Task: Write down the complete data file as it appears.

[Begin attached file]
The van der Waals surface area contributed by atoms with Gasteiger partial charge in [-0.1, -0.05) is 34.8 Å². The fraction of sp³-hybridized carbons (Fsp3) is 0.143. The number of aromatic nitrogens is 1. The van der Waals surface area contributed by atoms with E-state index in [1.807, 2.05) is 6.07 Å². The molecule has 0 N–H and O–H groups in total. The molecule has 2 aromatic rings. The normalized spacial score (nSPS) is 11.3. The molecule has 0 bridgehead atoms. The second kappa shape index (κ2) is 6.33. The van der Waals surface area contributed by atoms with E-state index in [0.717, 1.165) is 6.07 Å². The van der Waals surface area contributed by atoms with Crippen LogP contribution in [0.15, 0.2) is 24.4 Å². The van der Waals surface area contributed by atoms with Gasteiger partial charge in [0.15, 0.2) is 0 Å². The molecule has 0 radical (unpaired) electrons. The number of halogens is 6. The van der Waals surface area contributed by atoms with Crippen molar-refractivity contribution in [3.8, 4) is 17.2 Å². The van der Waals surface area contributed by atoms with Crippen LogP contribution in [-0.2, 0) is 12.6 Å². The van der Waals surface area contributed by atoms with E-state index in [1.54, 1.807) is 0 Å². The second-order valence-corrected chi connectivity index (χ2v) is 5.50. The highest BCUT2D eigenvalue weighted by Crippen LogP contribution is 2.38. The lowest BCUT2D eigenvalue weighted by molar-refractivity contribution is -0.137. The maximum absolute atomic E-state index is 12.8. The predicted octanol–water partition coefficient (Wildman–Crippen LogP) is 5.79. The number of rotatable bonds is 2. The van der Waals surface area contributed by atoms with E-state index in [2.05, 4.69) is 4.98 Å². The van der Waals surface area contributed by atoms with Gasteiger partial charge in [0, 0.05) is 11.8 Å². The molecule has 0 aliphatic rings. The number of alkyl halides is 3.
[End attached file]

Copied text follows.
The van der Waals surface area contributed by atoms with Gasteiger partial charge in [-0.1, -0.05) is 34.8 Å². The fraction of sp³-hybridized carbons (Fsp3) is 0.143. The number of aromatic nitrogens is 1. The van der Waals surface area contributed by atoms with E-state index in [1.807, 2.05) is 6.07 Å². The molecule has 0 N–H and O–H groups in total. The molecule has 2 aromatic rings. The normalized spacial score (nSPS) is 11.3. The molecule has 0 bridgehead atoms. The second kappa shape index (κ2) is 6.33. The van der Waals surface area contributed by atoms with E-state index in [0.717, 1.165) is 6.07 Å². The van der Waals surface area contributed by atoms with Crippen LogP contribution in [0.15, 0.2) is 24.4 Å². The van der Waals surface area contributed by atoms with Gasteiger partial charge in [0.15, 0.2) is 0 Å². The molecule has 0 radical (unpaired) electrons. The number of halogens is 6. The van der Waals surface area contributed by atoms with Crippen molar-refractivity contribution in [3.8, 4) is 17.2 Å². The van der Waals surface area contributed by atoms with Crippen LogP contribution in [-0.2, 0) is 12.6 Å². The van der Waals surface area contributed by atoms with E-state index in [1.54, 1.807) is 0 Å². The second-order valence-corrected chi connectivity index (χ2v) is 5.50. The highest BCUT2D eigenvalue weighted by Crippen LogP contribution is 2.38. The lowest BCUT2D eigenvalue weighted by molar-refractivity contribution is -0.137. The maximum absolute atomic E-state index is 12.8. The predicted octanol–water partition coefficient (Wildman–Crippen LogP) is 5.79. The number of rotatable bonds is 2. The van der Waals surface area contributed by atoms with E-state index in [2.05, 4.69) is 4.98 Å². The van der Waals surface area contributed by atoms with Gasteiger partial charge in [0, 0.05) is 11.8 Å². The molecule has 0 aliphatic rings. The number of alkyl halides is 3.